Boats – the glue of the old society

I was walking along the fjord not far from our home and came across this old boat. This made me think of how important this type of boat has been for the people living in Norway. 

Some time ago I got to know a lady from Minnesota, USA named Janet Swanson. It turned out that we are related as our G-G-Grandfathers were brothers. Janet wrote a very interesting article about her genealogy search. Her forefather was a boat builder in Vestnes. According to the book “Båt- og skipsbygging i Vestnes” by Henry Vike he mainly built the type of rowing boats we call “Færing”. We shall see that he was in a lucrative business.

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A færing is an open boat with two pairs of oars, commonly found in most boat-building traditions in Western and Northern Scandinavia.

Færings are clinker-built, with planks overlapped and riveted together to form the hull. This type of boat has a history dating back to Viking-era Scandinavia. The small boats found with the 9th century Gokstad ship resemble those still used in Western and Northern Norway, and testify to a long tradition of boat building. Faerings may carry a small sail, traditionally a square sail, in addition to oars. They are still used as small fishing vessels in areas of modern Norway.

The word færing is an Norwegian word (Old Norse feræringr), literally meaning “four-oaring”. (From Wikidepia)

We can easily see the same basic building technique in the famous Viking ships.

The Oseberg Ship prow.
The Oseberg Ship prow.

 

With small variations in the look the same boat-type is used all along the Norwegian coast.  Below is a Nordlandsboat also meant to be rowed with two pairs of oars.

Nordlandsbåt

 

 

 

 

 

 

 

Photo: Sund, Oscar Sofus / NordlandsmuseetPublic domain mark (CC pdm)

For people living by the sea, a navigable river or lake, small and mid-sized rowing boats was as important as the car is for us today. I think it is fair to say that every family had at least one rowing boat. The boat was used for transportation of goods and people. On the coast many had their main income fishing from these boats. Some used the boat to fish in addition to their main occupation as farmers.

Knowing that the boats were the main means of transportation, makes it easier to understand why people settled in places that today seems totally isolated. Through the centuries the small island Veøy in Romsdalsfjorden was the most important center in the Romsdal area. Here the main church and rectory was located. There was also an important marketplace.  Today nobody lives on Veøy and there is no public transportation that takes us there. The nearby island Sekken earlier housed a large agricultural community. Fewer people live there today, but the island is accessible by a regular ferry service.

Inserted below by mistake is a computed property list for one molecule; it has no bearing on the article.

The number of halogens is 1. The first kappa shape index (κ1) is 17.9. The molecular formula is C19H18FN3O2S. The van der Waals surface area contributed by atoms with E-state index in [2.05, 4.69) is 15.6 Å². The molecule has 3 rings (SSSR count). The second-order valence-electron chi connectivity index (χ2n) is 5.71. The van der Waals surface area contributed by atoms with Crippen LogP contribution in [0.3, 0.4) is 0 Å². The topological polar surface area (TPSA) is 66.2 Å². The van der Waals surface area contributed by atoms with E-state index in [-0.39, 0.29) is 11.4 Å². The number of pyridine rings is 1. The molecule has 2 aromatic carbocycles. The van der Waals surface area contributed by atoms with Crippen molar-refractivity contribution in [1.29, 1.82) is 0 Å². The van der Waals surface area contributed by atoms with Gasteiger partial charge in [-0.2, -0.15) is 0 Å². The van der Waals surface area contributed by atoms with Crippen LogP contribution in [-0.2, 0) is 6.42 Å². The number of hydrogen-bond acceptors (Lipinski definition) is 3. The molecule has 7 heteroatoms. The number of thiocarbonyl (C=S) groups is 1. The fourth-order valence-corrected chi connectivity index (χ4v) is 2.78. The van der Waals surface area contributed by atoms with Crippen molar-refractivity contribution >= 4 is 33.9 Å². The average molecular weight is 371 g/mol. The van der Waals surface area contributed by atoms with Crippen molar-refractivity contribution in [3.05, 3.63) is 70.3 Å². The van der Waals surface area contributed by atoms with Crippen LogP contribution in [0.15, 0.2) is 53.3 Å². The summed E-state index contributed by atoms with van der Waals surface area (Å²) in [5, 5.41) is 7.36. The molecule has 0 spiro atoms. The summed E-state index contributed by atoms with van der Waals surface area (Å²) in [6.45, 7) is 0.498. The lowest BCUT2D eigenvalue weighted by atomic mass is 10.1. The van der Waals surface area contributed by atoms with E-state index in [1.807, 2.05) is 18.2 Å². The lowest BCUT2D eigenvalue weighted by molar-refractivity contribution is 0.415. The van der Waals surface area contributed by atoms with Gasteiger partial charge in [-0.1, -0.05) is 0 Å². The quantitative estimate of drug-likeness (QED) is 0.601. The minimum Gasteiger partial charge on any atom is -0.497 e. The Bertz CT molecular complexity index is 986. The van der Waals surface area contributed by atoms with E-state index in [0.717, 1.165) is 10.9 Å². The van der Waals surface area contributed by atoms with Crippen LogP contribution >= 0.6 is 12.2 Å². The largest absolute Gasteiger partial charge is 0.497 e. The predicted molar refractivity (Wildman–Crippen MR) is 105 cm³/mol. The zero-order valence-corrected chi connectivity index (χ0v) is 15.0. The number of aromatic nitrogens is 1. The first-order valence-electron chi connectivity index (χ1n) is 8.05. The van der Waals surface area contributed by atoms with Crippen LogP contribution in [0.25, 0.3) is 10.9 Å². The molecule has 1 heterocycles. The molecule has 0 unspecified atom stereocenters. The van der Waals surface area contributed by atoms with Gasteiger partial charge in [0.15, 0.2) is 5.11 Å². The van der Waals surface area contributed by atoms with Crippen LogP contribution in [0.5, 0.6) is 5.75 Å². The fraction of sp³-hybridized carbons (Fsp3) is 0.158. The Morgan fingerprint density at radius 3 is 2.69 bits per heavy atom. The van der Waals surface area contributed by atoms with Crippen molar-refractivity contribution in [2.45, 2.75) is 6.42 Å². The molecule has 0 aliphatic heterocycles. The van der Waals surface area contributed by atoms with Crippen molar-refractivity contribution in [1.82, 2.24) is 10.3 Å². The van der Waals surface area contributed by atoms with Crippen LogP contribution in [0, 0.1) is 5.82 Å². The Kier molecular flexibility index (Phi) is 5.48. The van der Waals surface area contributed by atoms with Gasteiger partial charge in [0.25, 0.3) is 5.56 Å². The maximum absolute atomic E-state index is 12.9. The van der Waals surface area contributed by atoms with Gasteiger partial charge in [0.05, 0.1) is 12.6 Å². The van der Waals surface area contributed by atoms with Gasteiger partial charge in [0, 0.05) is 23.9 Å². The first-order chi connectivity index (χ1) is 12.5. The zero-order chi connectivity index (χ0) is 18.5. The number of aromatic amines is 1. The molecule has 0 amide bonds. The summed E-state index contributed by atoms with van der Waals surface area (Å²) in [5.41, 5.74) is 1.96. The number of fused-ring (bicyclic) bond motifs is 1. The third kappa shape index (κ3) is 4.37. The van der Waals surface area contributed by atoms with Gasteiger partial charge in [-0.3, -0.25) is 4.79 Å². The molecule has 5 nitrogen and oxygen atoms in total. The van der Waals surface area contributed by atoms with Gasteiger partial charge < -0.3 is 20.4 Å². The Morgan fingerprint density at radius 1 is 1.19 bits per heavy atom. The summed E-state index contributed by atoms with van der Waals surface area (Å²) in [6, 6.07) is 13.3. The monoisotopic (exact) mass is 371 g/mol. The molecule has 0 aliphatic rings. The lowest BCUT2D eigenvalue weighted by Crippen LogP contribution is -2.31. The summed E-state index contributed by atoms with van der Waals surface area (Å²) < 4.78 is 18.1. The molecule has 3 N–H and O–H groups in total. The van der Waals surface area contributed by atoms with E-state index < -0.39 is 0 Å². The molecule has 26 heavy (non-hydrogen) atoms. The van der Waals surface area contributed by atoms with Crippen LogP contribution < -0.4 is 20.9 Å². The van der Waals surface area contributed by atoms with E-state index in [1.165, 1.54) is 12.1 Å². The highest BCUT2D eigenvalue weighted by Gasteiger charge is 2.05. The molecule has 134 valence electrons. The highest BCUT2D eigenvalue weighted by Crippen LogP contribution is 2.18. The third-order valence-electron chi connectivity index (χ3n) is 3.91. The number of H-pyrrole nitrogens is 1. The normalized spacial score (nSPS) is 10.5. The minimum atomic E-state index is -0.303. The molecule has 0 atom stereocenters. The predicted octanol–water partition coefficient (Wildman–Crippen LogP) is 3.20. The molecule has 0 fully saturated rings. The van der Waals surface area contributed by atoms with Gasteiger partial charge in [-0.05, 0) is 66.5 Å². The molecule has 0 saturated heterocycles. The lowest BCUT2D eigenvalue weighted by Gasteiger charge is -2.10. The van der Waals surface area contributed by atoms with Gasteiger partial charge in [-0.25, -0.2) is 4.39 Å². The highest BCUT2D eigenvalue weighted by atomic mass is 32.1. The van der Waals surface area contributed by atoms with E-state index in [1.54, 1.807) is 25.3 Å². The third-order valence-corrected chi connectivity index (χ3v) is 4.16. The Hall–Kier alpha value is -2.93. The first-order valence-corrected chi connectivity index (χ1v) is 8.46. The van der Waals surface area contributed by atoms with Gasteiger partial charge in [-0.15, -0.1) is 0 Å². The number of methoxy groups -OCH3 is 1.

These islands are today far off the beaten track (I have lived in Romsdal all my life, but I have to admit that I have never been to Sekken). If we look at the map we can see that, in a time when the boat was the main mean of transportation, both islands were in the middle of a large intersection.

 

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Copyright: Martin Roe Eidhammer

In parts of Norway deep fjords are cutting into the mountains. In this picture from Norddal we see steep cliffwalls raise from the water. Nevertheless, wherever there was a little piece of land that could be cultivated, someone with a boat, and a lot of determination did.

 

 

 

 

 

The picture below show the vessel Midnattsol belonging to the Hurtigruten company. If you look close you can see the three Smoge farms up in the side of the mountain.MS-Midnatsol_im_Storfjord_1127

 

Copyright:  Shisha-Tom – Eget verk, CC BY-SA 3.0

 

6 thoughts on “Boats – the glue of the old society

  • April 24, 2016 at 8:18 pm
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    Martin, thanks for this information. You have answered my long time question about my great great grandfather. The type of boat maker he was. I have been to both Sekken and Veoy Island. I can just imagine the my family rowing or sailing out to Veoy to church on Sundays come hell or high water as the old saying goes. Then I wonder how the boat builders daughter, my great grandmother, and my great grandfather on Sekken might have met?

    Reply
    • April 25, 2016 at 10:03 pm
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      The family of one of my friends had a “færing”. With it two of us were able to out-row another friend who had a small outboard motor on his large boat. They are great boats.

      Reply
  • April 28, 2016 at 10:06 pm
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    I found this interesting information, Martin. Thank you! No doubt my family – being from Sekken, used (and possibly worked on) these boats a lot.

    Reply
  • May 2, 2016 at 12:26 am
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    I wonder if anyone could find detailed drawings for this boat? I would like to build a scale model of it for our family to have.

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    • May 2, 2016 at 1:09 am
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      I might be able to help you. I will have a look.

      Reply
      • May 2, 2016 at 2:09 am
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        Thanks

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